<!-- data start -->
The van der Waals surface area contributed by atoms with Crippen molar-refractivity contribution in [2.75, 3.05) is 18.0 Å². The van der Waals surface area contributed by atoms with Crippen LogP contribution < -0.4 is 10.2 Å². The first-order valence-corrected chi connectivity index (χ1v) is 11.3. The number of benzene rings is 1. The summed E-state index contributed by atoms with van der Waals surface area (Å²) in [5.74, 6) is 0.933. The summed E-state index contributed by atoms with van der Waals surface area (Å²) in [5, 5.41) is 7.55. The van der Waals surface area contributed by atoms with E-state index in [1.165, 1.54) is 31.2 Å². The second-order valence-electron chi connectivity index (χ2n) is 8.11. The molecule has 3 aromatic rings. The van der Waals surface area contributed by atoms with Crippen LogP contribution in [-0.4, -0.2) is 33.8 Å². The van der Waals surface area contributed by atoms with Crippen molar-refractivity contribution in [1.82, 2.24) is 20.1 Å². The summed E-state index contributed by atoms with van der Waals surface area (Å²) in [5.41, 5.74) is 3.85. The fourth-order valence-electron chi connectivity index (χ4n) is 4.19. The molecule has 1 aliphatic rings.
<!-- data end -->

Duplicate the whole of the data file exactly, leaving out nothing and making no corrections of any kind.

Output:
The van der Waals surface area contributed by atoms with Crippen molar-refractivity contribution in [2.75, 3.05) is 18.0 Å². The van der Waals surface area contributed by atoms with Crippen LogP contribution < -0.4 is 10.2 Å². The first-order valence-corrected chi connectivity index (χ1v) is 11.3. The number of benzene rings is 1. The summed E-state index contributed by atoms with van der Waals surface area (Å²) in [5.74, 6) is 0.933. The summed E-state index contributed by atoms with van der Waals surface area (Å²) in [5, 5.41) is 7.55. The van der Waals surface area contributed by atoms with E-state index in [1.165, 1.54) is 31.2 Å². The second-order valence-electron chi connectivity index (χ2n) is 8.11. The molecule has 3 aromatic rings. The van der Waals surface area contributed by atoms with Crippen LogP contribution in [-0.4, -0.2) is 33.8 Å². The van der Waals surface area contributed by atoms with Crippen molar-refractivity contribution in [1.82, 2.24) is 20.1 Å². The summed E-state index contributed by atoms with van der Waals surface area (Å²) in [5.41, 5.74) is 3.85. The fourth-order valence-electron chi connectivity index (χ4n) is 4.19. The molecule has 1 aliphatic rings.